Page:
I had read about Banksias, seen pictures of tiny marsupials lapping nectar from Banksias, but it was on the wildflower tour that I first came in contact with this odd, fascinating, iconic Aussie flower in the wild. There are 76 species of Banksia, all but one of which are indigenous to Australia—and most of those species (60 of the 76) are found in the corner of Western Australia through which I was traveling.
Banksias are wonderful plants with tough, spiny evergreen leaves and pillar-like flower spikes that are made up of hundreds, and sometimes thousands, of tiny flowers grouped together in pairs. The flowers’ colors range from yellow to red, but include rust, brown, orange, gold, and even purply gray.
The genus Banksia was named for botanist Joseph Banks, the first European to collect specimens of the plants. That was in 1770, and Banks was one of the scientists traveling with Captain James Cook on the voyage that first charted Australia’s east coast.
Banks was only 25 when he set off with Captain Cook on what would be one of the most important voyages of discovery in history, a voyage that would last from 1768 into 1771. However, he was already an experienced and respected scientist, and this was not his first voyage.
Banks was wealthy, and he poured a great deal of his personal fortune into outfitting Cook’s voyage. He also rounded up a formidable group of scientists and artists to help him with the task of keeping track of everything. While the primary purpose of the voyage was to observe the transit of Venus across the sun (James Cook having been selected for the mission because of his skill in astronomy), it was the voyage’s secondary purpose that motivated Banks’s participation. They were to explore everything they could in the South Pacific, and record everything they learned about the plants and animals.
Banks excelled at this task. Even while under sail, he was busy recording everything he saw: birds, fish, porpoises, and even seaweed hauled onto the ship. Everywhere the ship made landfall—South America, Tahiti, New Zealand—Banks would write about the birds and animals and collect every plant species he could possibly get on the ship, while others drew or painted his discoveries. But it was in Australia that Banks would make some of his most famous discoveries. Nowhere else had they seen so many unfamiliar plants.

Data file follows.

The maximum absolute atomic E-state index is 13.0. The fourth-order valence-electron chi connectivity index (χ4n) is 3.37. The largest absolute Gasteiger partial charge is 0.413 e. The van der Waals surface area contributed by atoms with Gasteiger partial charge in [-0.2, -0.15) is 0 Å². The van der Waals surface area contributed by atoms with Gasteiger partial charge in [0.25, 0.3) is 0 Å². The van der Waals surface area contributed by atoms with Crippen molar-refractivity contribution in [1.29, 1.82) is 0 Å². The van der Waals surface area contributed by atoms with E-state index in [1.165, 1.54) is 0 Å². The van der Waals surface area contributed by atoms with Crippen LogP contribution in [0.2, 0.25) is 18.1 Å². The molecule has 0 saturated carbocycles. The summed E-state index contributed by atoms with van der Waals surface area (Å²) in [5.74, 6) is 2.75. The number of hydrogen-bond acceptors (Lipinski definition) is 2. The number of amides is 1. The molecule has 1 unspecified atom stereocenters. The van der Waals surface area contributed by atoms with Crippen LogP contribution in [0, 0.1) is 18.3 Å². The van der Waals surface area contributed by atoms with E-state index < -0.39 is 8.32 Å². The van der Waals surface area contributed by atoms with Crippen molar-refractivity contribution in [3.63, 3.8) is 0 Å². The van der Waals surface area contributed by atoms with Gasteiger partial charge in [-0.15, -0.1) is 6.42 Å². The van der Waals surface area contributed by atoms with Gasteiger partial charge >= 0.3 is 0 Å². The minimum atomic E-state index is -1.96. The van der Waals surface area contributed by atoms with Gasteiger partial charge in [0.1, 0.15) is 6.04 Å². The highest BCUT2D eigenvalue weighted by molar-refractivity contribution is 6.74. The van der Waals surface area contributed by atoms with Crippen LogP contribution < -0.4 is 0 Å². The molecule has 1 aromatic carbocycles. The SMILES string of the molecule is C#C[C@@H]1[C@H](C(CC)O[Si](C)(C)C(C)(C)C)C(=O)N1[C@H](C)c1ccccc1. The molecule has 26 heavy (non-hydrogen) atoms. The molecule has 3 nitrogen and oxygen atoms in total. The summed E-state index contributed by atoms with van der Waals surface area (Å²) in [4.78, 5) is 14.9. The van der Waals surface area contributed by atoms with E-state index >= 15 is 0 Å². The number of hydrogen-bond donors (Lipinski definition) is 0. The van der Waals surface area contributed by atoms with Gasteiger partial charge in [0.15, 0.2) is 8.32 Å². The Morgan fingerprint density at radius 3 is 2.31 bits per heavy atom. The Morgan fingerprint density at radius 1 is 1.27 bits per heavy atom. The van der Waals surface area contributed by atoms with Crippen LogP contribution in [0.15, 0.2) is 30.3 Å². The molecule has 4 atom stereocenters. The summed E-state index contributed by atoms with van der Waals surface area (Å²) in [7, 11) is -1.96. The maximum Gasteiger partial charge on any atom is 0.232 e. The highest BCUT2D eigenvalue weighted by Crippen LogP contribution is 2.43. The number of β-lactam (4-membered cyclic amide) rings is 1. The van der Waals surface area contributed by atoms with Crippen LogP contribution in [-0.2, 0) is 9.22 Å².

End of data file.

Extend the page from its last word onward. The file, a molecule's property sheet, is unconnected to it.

The ship pulled into a bay on the coast of what is now New South Wales, and Banks and the other scientists traveling with him went ashore. In a relatively short amount of time, they had collected such huge numbers of specimens of plants never seen before by Europeans that Captain Cook decided to call the spot Botany Bay. In eight days, they amassed one of the greatest collections of plants ever made.
When they at long last returned to England, the extent of Banks’s research and collecting was so great that his fame almost overshadowed Cook’s for a while—though only in scientific circles, not in naval ones.
Banks would not have the opportunity for another adventure of such magnitude, but his life remained remarkable—and his influence was wide ranging and rather surprising. He was a friend of both King George III and Benjamin Franklin. His belief that the breadfruit he’d seen in Tahiti could provide a good, cheap source of nutrition led to his backing the ill-fated voyage of the H.M.S. Bounty, known almost solely for its mutiny. (A second voyage, also championed by Banks, was successful in collecting breadfruit and establishing it in the Caribbean.)
Banks was one of the eight founders of the Royal Horticultural Society. He built up the royal pleasure grounds at Kew into to one of the world’s greatest botanical gardens. And he played a key role in recommending and establishing Australia as a prison colony (which may sound unkind, but compared to the horrific conditions of prisons of the day, was actually viewed as an improvement, and an opportunity for people to start over.)
Sir Joseph Banks died in 1820, leaving his library and huge collections of specimens, engravings, drawings, botanical paintings, and manuscripts to London’s Natural History Museum, where many of them may still be viewed today.